Gaming Stuffs

may 27, 2003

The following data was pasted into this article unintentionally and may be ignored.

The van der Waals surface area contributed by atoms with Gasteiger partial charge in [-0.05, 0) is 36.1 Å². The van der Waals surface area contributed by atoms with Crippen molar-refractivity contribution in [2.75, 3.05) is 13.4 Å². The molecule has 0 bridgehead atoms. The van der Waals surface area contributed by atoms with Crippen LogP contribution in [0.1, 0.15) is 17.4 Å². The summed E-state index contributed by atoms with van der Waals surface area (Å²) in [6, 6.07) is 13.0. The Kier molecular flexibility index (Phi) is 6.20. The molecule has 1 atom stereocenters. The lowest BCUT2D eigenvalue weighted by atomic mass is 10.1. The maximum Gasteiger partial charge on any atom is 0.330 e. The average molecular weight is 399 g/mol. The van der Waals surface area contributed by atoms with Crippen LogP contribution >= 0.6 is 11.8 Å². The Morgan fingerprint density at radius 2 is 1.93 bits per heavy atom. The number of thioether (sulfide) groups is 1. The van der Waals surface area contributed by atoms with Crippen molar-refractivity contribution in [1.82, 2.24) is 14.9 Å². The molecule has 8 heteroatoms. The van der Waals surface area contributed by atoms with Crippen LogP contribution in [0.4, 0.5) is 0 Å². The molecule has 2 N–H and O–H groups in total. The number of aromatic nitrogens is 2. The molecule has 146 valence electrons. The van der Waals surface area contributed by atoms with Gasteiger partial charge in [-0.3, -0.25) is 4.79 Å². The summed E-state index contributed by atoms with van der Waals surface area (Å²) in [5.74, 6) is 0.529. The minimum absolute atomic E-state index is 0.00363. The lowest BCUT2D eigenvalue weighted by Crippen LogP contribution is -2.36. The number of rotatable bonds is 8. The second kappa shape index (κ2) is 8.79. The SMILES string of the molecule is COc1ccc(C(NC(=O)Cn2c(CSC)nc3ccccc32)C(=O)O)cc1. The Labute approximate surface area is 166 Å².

Well, Sony announced that it would drop the price of the PS2 to $179 (they are planning on repackaging the PS2 with a Network Adapter soon) and guess whay? Microsoft was forced to drop the price of their XBox to $179 also to meet the PS2 price. Microsoft seems to be doing a lot of following in the video game business and not a whole lot of innovating. Oh, and the whole XBox Live thing, is it going to work? Now the starter kits are $70 (up from $50), the yearly fee is $50 (or you can pay monthly at a rate of $6 per month). EA has balked at Microsoft's closed system -- in essense Microsoft collects the money, Microsoft keeps the money and EA doesn't like that (who would?). EA has taken all online play away from the XBox and given it to the PS2 -- Sony has commited to an open system for online play, the game developers setup their own networks, collection schemes, and they keep the money they collect. Some, like Microsoft, would argue that the XBox Live way is the best because Microsoft puts up the money for the network infrastruction, the network development, and such. All a company has to do is use Microsoft's APIs to get their games networked. Whereas with the Sony open system way small developers may not have enough funds to develop, setup, and run a network infrastructure for games. But, on the other hand with large companies like EA, they do have the resources for it and they want to have the money. I side with Sony's decision on keeping the system open. What do you think of Microsoft's XBox and XBox Live services? Will they survive? Will developers continue to develop for the systems, especially when looking at the numbers: Sony has 50 million PS2 units deployed whereas Microsoft has 8 million XBox units deployed. Where would a company put their development resources?